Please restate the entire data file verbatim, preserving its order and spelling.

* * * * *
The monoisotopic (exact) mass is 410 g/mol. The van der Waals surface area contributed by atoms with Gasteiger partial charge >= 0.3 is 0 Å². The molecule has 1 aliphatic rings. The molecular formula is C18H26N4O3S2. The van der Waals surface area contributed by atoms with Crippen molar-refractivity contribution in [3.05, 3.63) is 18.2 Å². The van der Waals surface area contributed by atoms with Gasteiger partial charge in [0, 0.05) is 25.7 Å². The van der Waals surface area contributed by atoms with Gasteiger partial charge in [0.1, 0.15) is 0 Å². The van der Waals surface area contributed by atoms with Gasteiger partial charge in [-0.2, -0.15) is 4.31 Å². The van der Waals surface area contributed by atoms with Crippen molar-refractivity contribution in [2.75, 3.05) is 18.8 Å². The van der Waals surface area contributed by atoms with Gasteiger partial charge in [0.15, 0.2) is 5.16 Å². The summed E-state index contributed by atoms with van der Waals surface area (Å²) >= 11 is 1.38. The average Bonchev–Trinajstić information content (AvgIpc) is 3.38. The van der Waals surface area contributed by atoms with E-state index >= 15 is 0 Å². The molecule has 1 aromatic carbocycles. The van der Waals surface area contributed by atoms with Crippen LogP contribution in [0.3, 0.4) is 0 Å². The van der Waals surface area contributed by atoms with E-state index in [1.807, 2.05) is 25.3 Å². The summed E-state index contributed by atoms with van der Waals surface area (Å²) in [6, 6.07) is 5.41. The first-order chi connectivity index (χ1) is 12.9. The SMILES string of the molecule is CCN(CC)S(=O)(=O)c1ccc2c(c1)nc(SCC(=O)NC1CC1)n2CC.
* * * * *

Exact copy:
The monoisotopic (exact) mass is 410 g/mol. The van der Waals surface area contributed by atoms with Gasteiger partial charge >= 0.3 is 0 Å². The molecule has 1 aliphatic rings. The molecular formula is C18H26N4O3S2. The van der Waals surface area contributed by atoms with Crippen molar-refractivity contribution in [3.05, 3.63) is 18.2 Å². The van der Waals surface area contributed by atoms with Gasteiger partial charge in [0, 0.05) is 25.7 Å². The van der Waals surface area contributed by atoms with Gasteiger partial charge in [0.1, 0.15) is 0 Å². The van der Waals surface area contributed by atoms with Gasteiger partial charge in [-0.2, -0.15) is 4.31 Å². The van der Waals surface area contributed by atoms with Crippen molar-refractivity contribution in [2.75, 3.05) is 18.8 Å². The van der Waals surface area contributed by atoms with Gasteiger partial charge in [0.15, 0.2) is 5.16 Å². The summed E-state index contributed by atoms with van der Waals surface area (Å²) >= 11 is 1.38. The average Bonchev–Trinajstić information content (AvgIpc) is 3.38. The van der Waals surface area contributed by atoms with E-state index >= 15 is 0 Å². The molecule has 1 aromatic carbocycles. The van der Waals surface area contributed by atoms with Crippen LogP contribution in [0.3, 0.4) is 0 Å². The van der Waals surface area contributed by atoms with E-state index in [1.807, 2.05) is 25.3 Å². The summed E-state index contributed by atoms with van der Waals surface area (Å²) in [6, 6.07) is 5.41. The first-order chi connectivity index (χ1) is 12.9. The SMILES string of the molecule is CCN(CC)S(=O)(=O)c1ccc2c(c1)nc(SCC(=O)NC1CC1)n2CC.